TYPE: French-influenced Contemporary American
VIBE: Cozy elegance OCCASION: A romantic date or civilized family celebration DON’T MISS DISH: Sauteed gnocchi with sage & chives DON’T BOTHER DISH: Wild striped bass with tomato confit DRINK SPECIALTY: 100-bottle global wine list PRICE: $55 & up INSIDE SCOOP: A downstairs private room for parties. HOURS: Dinner, 7 days a week, Mon – Sun, 5:30 PM – 11:30 PM; lunch & weekend brunch, starting late January (tbd). RESERVATIONS: Reservations recommended, especially on weekends. RESTAURANT GIRL RATES: 7
FINAL WORD: As the trend toward Contemporary American cuisine trickles outside its West Village epicenter, veteran chef, Dennis Foy, sets his sights on Tribeca with a splendidly well-executed, French-influenced menu of his own.
After spending over thirty years in haute kitchens in both New Jersey (Townsquare & Bay Point Prime) and New York (EQ & Mondrian), Dennis Foy settles into Tribeca with a eponymous new restaurant. An artist himself, Dennis Foy has transformed the former Lo Scalco eatery, into a warm space, elegantly furbished with brightly colored arches, cranberry-stained silk chandeliers, gold leafed-walls and dark wood floors. As if spending the evening in the chef’s home, diners sit among land and seascapes, all personally painted by Dennis himself (and for sale). While the white tablecloths and prices may suggest formality, the space manages to evoke a sense of ease, perhaps a product of a seasoned chef with a bounty of restaurants under his belt.
While rooted in classic French cooking, Dennis explores modern American fare, even dipping in his toes in molecularly-altered waters with a terrine of foie gras, featuring “Eis and Snow” – Eiswein gelee and foie gras powder. With his wife at the front of the house, Dennis focuses his efforts on a petite, but refined menu, including roasted lamb with acorn squash, crabmeat tian and arctic char with spinach & nutmeg. Having grown up in New Jersey only minutes away from Townsquare, Dennis Foy deflowered my then, unrefined palate (at the tender age of 12), with his signature crabmeat tian, sublimely sauteed crab, gently washed with chive butter.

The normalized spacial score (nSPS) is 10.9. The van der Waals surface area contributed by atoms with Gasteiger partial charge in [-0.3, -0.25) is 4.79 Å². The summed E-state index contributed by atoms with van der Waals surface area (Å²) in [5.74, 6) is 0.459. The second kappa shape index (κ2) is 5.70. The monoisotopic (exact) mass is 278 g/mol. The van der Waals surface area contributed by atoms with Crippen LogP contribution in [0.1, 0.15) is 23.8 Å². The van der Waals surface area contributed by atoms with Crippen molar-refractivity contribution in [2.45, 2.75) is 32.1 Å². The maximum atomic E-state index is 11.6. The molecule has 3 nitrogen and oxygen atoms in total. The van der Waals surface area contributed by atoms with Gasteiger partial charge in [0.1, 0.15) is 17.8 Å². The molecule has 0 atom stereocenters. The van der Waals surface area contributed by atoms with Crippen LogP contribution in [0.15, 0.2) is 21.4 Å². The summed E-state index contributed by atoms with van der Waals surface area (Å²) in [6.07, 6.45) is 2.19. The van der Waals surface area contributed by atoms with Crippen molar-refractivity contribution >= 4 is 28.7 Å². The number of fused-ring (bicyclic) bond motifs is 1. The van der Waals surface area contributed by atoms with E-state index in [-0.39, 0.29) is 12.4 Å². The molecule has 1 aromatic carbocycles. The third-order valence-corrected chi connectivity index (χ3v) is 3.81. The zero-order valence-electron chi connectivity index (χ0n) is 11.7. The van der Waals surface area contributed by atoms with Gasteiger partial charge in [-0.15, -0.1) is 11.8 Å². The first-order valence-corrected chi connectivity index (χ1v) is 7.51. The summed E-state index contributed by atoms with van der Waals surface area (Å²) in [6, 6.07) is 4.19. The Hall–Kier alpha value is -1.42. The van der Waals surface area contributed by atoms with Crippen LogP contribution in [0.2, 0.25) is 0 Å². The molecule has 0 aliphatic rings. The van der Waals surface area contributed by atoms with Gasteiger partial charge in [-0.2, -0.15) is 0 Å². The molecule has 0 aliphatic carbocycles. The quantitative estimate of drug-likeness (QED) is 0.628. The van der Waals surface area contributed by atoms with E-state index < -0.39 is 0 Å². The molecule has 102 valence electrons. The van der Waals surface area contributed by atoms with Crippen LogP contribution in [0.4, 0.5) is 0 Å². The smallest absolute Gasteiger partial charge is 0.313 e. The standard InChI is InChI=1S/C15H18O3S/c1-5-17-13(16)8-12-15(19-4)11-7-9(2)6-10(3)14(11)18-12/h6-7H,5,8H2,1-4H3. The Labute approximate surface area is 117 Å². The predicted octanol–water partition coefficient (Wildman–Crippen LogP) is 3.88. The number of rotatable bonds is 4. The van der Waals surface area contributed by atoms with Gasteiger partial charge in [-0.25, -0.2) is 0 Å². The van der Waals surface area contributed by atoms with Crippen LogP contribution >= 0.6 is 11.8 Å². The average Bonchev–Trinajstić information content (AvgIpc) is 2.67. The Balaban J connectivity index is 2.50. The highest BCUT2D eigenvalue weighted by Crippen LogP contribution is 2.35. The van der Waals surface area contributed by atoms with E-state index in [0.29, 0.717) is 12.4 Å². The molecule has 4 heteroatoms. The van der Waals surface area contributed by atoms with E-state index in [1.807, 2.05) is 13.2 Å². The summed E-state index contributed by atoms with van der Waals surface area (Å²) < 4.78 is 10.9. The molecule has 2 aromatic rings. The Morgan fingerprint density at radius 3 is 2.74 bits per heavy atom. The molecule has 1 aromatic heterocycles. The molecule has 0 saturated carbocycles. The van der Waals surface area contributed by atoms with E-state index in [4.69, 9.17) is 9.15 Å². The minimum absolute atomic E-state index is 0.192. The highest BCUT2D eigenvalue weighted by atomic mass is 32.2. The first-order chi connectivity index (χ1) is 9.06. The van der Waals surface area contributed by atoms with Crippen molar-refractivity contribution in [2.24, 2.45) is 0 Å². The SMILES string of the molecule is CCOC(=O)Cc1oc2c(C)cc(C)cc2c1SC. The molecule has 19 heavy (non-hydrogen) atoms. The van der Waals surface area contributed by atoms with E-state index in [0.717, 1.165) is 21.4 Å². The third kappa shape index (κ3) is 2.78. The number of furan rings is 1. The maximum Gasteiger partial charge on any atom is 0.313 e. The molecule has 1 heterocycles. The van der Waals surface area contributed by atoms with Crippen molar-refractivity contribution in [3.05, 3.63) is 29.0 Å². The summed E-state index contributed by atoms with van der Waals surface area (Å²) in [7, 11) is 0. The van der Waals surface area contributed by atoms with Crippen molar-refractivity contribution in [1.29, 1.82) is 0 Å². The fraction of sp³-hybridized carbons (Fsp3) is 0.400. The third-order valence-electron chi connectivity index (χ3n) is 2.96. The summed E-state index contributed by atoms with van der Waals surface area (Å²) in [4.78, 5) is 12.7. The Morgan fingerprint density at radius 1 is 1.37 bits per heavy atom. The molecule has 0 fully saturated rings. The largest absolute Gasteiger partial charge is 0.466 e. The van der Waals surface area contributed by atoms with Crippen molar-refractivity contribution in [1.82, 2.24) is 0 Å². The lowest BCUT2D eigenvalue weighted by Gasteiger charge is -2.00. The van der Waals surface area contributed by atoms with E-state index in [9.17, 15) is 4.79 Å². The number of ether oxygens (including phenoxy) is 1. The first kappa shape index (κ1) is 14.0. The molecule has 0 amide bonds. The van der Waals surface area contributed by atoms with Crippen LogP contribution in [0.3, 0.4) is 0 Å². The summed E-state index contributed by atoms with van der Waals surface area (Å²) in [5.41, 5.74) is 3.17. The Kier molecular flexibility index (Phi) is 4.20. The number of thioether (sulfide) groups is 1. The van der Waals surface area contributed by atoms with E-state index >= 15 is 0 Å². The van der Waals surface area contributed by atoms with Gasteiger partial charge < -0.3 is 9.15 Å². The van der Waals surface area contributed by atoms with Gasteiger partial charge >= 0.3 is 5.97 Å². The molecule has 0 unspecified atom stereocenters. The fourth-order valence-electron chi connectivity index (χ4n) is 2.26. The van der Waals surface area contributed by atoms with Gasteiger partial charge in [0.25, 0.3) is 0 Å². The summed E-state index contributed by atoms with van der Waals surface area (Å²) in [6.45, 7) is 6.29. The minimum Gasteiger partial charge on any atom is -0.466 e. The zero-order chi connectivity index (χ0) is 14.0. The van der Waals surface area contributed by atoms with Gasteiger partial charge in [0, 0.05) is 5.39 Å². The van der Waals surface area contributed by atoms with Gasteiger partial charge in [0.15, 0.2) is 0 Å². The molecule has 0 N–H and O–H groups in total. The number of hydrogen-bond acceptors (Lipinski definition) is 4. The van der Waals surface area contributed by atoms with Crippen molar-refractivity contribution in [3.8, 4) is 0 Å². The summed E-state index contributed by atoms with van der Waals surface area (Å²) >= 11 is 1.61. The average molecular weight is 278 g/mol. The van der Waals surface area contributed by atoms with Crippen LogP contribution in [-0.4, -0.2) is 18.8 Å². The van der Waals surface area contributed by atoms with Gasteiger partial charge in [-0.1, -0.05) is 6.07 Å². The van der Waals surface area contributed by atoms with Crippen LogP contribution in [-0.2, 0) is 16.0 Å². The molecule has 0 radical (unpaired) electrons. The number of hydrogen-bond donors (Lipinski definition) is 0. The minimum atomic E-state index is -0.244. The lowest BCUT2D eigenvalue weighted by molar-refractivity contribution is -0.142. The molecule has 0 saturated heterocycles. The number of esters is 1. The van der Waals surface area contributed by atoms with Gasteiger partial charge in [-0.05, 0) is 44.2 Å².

Suffice it to say, I was eager to sample his lastest incarnation, a culmination of Foy’s “favorite dishes, techniques and ingredients”.
I was off to a nearly perfect start, surrendering to a simple, but intensely satisfying bowl of potato gnocchi – celestial sauteed dumplings, tossed with chives, sage, garlic and earthy, porcini mushrooms. I was beyond grateful to Foy for breathing new life into the now trite dish of caviar-topped scallops atop cauliflower puree, serving them instead, on a crisp bed of bright savoy cabbage with a simple swirl of buttery, parsnip puree. Then, it was onto a somewhat uninspired wild striped sea bass, served atop a mound of bland tomato confit, dotted with black olives, and black olive paper. But the impeccably braised short ribs were a work of art, pleasing on both the eye and the tongue. Nicely crusty on the outside, the short ribs were deeply moist and savory, expertly complemented by spiced red cabbage and baby carrots.
Dessert was the work of Kimberly Bugler, who fulfilled my deepest chocolate craving with her chocolate hazelnut dome – a dark chocolate shell mounted over layers of creamy chocolate mousse, crunchy hazelnut and a wonderful coffee-laced brulee. I wasn’t nearly as charmed by the coconunut caramel bar with a ribbon of litchi, but the accompanying mango lime sorbet is worth sampling, a impressive interplay of sweet-n-tart notes.
While rich in both flavors and textures, the fare here is surprisingly simple and yet, precisely executed – there’s clearly an accomplished chef in the kitchen. Though I’m not sure Dennis Foy’s will ever become a neighborhood haunt, it dutifully earns the title of dining destination.
Until we eat again,
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